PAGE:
The first time Tony Romo set up to pass, he had to twist slightly and move forward in the pocket before zipping a throw to Dez Bryant.
When Romo botched a handoff for a fumble a few plays later, the Dallas quarterback found himself hanging onto Baltimore's Courtney Upshaw with one hand, unsuccessfully trying to prevent a touchdown.
The good news, following surgery for a herniated disk, is that Romo's back held up.
Now he and the Cowboys have to figure out how much he'll play Saturday night in an exhibition game at Miami. That figures to be his last action before the opener Sept. 7 against San Francisco.
"It just feels like playing football," Romo said after a 37-30 preseason loss to the Ravens on Saturday night. "Anytime you come off surgery, I understand the predictions, the process you're going through. Everyone's going to have them. Some people come back stronger, better. Some people come back early, they've got to take more time and then get better. Each guy's different."
He looked like the same Romo to those around him. This was his first game since getting injured and staying in for a season-saving win at Washington before missing the finale against Philadelphia, which beat the Cowboys in a battle for the playoffs.
"To me, he looked comfortable," coach Jason Garrett said. "I thought that first third down where had to climb the pocket and deliver the ball to Dez, I thought that looked a lot like Tony Romo."
Romo played two series because the first one ended prematurely when he and DeMarco Murray missed each other on a handoff. His 14th and final play was a 31-yard scoring toss to Bryant, who easily beat the defender for the touchdown.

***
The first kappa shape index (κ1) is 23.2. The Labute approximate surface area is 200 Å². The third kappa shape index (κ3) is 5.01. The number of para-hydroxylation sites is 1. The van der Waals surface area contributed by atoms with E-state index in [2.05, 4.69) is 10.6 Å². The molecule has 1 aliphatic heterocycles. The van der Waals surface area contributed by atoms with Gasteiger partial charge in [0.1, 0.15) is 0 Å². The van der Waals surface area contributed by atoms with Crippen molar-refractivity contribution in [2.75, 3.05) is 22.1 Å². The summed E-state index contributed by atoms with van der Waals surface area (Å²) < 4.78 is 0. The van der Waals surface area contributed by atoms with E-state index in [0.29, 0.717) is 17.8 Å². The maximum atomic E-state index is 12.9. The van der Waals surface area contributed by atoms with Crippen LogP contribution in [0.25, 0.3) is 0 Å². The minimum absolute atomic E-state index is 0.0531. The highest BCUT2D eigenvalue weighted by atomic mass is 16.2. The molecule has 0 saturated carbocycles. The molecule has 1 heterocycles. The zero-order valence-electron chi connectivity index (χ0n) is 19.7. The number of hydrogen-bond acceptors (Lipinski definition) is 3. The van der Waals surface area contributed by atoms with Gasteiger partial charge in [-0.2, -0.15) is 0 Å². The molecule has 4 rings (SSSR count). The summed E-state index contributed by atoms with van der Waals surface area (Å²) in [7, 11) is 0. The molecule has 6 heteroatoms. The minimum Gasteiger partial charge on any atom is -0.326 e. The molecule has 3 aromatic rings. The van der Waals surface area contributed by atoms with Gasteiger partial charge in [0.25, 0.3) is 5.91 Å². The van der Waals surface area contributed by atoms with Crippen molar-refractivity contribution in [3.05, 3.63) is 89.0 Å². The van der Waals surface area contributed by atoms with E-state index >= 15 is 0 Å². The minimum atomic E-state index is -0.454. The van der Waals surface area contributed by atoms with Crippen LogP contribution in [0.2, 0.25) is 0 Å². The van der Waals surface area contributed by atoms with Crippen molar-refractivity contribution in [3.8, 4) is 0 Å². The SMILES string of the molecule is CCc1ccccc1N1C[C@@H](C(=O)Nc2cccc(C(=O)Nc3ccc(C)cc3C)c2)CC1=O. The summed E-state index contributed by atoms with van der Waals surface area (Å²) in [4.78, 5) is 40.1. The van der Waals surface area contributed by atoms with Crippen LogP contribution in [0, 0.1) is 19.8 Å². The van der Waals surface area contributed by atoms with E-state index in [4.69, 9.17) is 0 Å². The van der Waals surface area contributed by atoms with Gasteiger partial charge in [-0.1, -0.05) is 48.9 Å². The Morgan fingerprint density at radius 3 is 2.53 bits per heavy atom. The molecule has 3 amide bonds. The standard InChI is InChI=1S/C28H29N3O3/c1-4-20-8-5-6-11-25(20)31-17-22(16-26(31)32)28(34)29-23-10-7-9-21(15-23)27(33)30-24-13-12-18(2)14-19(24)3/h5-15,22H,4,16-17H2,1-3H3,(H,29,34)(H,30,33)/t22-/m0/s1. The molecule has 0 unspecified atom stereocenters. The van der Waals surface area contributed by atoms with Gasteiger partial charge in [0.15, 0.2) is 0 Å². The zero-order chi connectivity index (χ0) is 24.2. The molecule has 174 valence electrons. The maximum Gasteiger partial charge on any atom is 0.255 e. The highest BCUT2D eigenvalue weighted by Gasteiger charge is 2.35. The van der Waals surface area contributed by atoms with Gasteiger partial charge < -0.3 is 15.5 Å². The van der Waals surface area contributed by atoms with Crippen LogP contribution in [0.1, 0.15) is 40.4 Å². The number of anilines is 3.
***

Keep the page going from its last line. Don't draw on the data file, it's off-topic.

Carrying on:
Romo finished 4 of 5 for 80 yards, Bryant had three catches for 59 yards and Murray accounted for 45 of the 83 yards on the touchdown drive.
"We all know what Tony can do," Bryant said. "He likes to win and he wants to win, so there's no need for him to really be out here in the preseason because we need him in the long run."
Actually, Romo slightly disagrees. He skipped the preseason opener at San Diego and is likely to sit for the finale at home against Houston. But he will play against the Dolphins. It's just a matter of how long, and he figures it will be a little longer than his outing against the Ravens.
"When you play a game on the road in the preseason, I think that is very important," said Romo, who took frequent breaks from practices during training camp in California. "I think you're kidding yourself, as players, if you think you can just show up on game one of the regular season without playing in the preseason."
Romo doesn't have to show owner Jerry Jones anything else.
"I'm convinced that he can do what he does," Jones said. "But still, he'll want that just to be sharp and work with Dez and work with (Jason) Witten. We'll see some of those guys as we go forward these next two games. We need to. When I say we need to, that's just an opportunity for us to get ready for San Francisco."
The 34-year-old Romo, getting ready for his eighth full season as the starter, wasn't afraid to hold the ball. On his only incompletion, he spent several seconds in the pocket before a reverse pivot into the open field. He eventually threw across the field to tight end James Hanna, who couldn't hold a slightly low throw.
"Yeah, I felt like I got hit enough," Romo said. "I didn't think about it. You just play. You don't think about, 'Oh, I got hit on that play.'"
Now it's on to the next game.
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